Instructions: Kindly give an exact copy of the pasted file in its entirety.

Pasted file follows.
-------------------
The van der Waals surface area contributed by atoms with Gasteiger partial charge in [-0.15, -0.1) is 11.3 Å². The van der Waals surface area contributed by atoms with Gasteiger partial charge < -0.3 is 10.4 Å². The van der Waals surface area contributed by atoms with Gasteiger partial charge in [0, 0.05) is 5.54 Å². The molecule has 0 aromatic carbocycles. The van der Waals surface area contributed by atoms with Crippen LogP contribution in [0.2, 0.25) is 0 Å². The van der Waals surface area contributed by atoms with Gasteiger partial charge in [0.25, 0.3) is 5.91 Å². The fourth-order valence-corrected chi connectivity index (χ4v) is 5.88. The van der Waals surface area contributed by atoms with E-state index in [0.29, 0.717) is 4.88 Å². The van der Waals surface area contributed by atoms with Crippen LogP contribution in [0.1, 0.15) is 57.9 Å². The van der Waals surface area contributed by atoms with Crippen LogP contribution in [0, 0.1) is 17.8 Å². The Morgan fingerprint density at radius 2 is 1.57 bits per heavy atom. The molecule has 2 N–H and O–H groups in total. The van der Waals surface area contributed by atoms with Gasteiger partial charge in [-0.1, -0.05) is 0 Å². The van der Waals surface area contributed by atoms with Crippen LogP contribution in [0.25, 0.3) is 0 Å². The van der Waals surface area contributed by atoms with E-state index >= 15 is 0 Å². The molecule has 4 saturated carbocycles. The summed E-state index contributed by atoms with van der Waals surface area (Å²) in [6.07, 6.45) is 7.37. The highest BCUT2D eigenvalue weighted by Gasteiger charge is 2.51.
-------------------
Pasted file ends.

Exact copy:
The van der Waals surface area contributed by atoms with Gasteiger partial charge in [-0.15, -0.1) is 11.3 Å². The van der Waals surface area contributed by atoms with Gasteiger partial charge < -0.3 is 10.4 Å². The van der Waals surface area contributed by atoms with Gasteiger partial charge in [0, 0.05) is 5.54 Å². The molecule has 0 aromatic carbocycles. The van der Waals surface area contributed by atoms with Crippen LogP contribution in [0.2, 0.25) is 0 Å². The van der Waals surface area contributed by atoms with Gasteiger partial charge in [0.25, 0.3) is 5.91 Å². The fourth-order valence-corrected chi connectivity index (χ4v) is 5.88. The van der Waals surface area contributed by atoms with E-state index in [0.29, 0.717) is 4.88 Å². The van der Waals surface area contributed by atoms with Crippen LogP contribution in [0.1, 0.15) is 57.9 Å². The van der Waals surface area contributed by atoms with Crippen LogP contribution in [0, 0.1) is 17.8 Å². The Morgan fingerprint density at radius 2 is 1.57 bits per heavy atom. The molecule has 2 N–H and O–H groups in total. The van der Waals surface area contributed by atoms with Gasteiger partial charge in [-0.1, -0.05) is 0 Å². The van der Waals surface area contributed by atoms with Crippen LogP contribution in [0.25, 0.3) is 0 Å². The van der Waals surface area contributed by atoms with E-state index >= 15 is 0 Å². The molecule has 4 saturated carbocycles. The summed E-state index contributed by atoms with van der Waals surface area (Å²) in [6.07, 6.45) is 7.37. The highest BCUT2D eigenvalue weighted by Gasteiger charge is 2.51.